Applying to grad school can sometimes feel like a maze where documents are requested, fees are paid, tests are taken, and essays are written, all without any seeming rhyme or reason. How can you make sense of it all, and be successful in your quest for admission to a graduate program?
We've been breaking down the process, step by step, for the past 2 months. In this final post, we'll talk about your transcripts.
Today's post is pretty straightforward--there's very little you can do about your transcripts other than request them, submit them, and explain any negatives in them. We'll cover each of these in turn.
Requesting your transcripts
The rule of thumb here is that you need to request transcripts from all graduate and undergraduate institutions that you have attended. Don't leave any of them out. Schools want to have your complete undergraduate and graduate academic history, and transcripts are the way to provide them with that.
A few notes:
- Make sure to check and see if there are any transcript-specific forms that the school to which you are applying requests that you use or submit. If there are any such forms, make sure to submit them to your graduate and undergraduate institutions when your request you transcript, along with specific instructions on how and when to submit them.
- Submit your transcript requests months in advance. It can take a few weeks for your request to be processed and mailed out, and you don't want to be scrabbling for those important documents right as the application deadlines loom.
- Request a copy for yourself! Make sure you know what the admissions officers at the schools to which you're applying will see.
Submitting your transcripts
Some schools will want you to submit your transcripts in two ways: an unofficial copy submitted directly through the school's application platform, and another, official, copy submitted via mail. Others may just want an official copy submitted to them by mail.
A few notes:
- Schools will want transcripts submitted to them directly from your undergraduate and graduate institutions. Do not have transcripts sent to you first, so that you can forward them.
- Again, make sure you request those transcripts months in advance, so that they can be submitted to the schools to which you are applying in plenty of time.
- Read application instructions carefully! If a school requests that transcripts be submitted in a variety of ways, make sure to comply.
Explaining negatives in your transcript
So what happens if you had a bad semester (or two, or three), or a failing grade, or a number of withdrawn or no-credit courses? You need to explain what happened, so that admissions officers can make a determination on your candidacy based on all the information. In order to do this, you need to submit an additional document known as an addendum. In essence, an addendum is a one- to two-paragraph explanation of the circumstances behind the situation, along with an acceptance of responsibility and an outline of the actions the applicant has taken to ensure that the problem will not recur.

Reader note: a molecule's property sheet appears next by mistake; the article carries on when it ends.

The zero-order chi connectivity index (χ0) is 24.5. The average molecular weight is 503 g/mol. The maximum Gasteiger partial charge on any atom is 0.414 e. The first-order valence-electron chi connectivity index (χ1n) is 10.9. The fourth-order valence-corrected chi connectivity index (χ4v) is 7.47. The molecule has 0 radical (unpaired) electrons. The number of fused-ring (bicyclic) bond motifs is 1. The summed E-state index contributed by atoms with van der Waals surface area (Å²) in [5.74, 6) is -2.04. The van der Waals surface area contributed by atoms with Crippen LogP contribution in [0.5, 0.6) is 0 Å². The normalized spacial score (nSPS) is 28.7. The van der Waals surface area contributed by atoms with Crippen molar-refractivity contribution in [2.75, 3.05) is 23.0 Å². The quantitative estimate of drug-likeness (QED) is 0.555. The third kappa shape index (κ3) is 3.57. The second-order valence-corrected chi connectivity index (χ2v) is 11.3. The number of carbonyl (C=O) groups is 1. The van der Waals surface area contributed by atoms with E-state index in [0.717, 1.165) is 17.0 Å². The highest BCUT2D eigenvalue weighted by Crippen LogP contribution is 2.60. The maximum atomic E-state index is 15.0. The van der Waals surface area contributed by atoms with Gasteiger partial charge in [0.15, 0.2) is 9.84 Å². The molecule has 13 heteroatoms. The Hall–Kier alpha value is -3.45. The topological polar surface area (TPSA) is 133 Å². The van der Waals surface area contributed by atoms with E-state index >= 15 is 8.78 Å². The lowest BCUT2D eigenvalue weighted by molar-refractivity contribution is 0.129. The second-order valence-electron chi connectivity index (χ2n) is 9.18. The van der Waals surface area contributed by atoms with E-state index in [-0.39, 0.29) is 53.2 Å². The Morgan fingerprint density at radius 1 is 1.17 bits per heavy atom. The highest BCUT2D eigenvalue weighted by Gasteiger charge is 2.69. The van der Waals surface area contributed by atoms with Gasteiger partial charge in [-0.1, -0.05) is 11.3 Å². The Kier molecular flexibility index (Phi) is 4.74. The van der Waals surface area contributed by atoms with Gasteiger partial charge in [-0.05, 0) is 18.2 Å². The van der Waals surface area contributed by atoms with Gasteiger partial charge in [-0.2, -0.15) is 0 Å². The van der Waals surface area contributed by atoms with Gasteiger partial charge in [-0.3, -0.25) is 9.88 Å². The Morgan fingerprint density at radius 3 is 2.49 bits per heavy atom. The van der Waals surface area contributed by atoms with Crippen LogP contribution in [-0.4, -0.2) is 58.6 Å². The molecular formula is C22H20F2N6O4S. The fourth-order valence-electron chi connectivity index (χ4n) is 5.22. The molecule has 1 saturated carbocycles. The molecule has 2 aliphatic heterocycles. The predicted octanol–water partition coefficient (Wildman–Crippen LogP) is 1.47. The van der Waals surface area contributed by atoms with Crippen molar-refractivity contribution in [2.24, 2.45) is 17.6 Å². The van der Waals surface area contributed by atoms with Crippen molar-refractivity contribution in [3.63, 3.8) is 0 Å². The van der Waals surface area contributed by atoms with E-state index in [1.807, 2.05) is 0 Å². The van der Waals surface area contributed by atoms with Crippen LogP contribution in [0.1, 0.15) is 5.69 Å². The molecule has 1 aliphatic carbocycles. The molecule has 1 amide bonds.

A few notes:
- Write it carefully. Tone and word choice are incredibly important when writing an addendum. Because addenda are essentially asking admissions officers to ignore or disregard very important parts of the application, you can easily end up sounding as if you are groveling–or, worse yet, you can end up sounding whiny, arrogant, irresponsible, immature, lacking in good judgment, or lacking in self-awareness. The addendum needs to convey the information without boring or offending the admissions officer reading it, and it needs to get the point across quickly and effortlessly, while still answering any questions brought up by the fact being addressed.
- Keep it short. The longest any addendum should be is two pages, double-spaced (and that may be one page too long). There is absolutely no need to write an addendum that is longer than your personal statement. When addenda start breaking the 250-word barrier, you run the risk of both rambling and creating more problems than you are explaining.
- Don’t tell the admissions officers how to do their job. If you are, for example, submitting materials explaining a particular grading curve or major at your college, make sure that the addendum simply presents the materials. Admissions officers will know how to interpret it and will understand it is a supplement to your file. You don’t need to interpret it for them.
- Keep it drama-free. Overselling the case or overstating the flaws tends to remove any seriousness from the addendum and renders it useless for the purposes of explaining the flaw. You’re not trying to tug at heartstrings or solicit pity, so veer away from dramatic language.
- Stick to the facts. Don’t provide unnecessary information. Aside from increasing the length of the document, unnecessary details can also detract from the message you are seeking to convey.
- No flights of fancy. Addenda are different from other application essays in that there is no element of creative writing in them. This is simply an explanation and a presentation of circumstances.
- Understand this is not an excuse. What is being provided to admissions officers is additional information to consider during the evaluation of an application. The facts must be presented clearly, lessons learned should be discussed, and what you’ve put in place to ensure the negative doesn’t happen again should be explained. Excuses are just that–excuses. And they have no place in an addendum.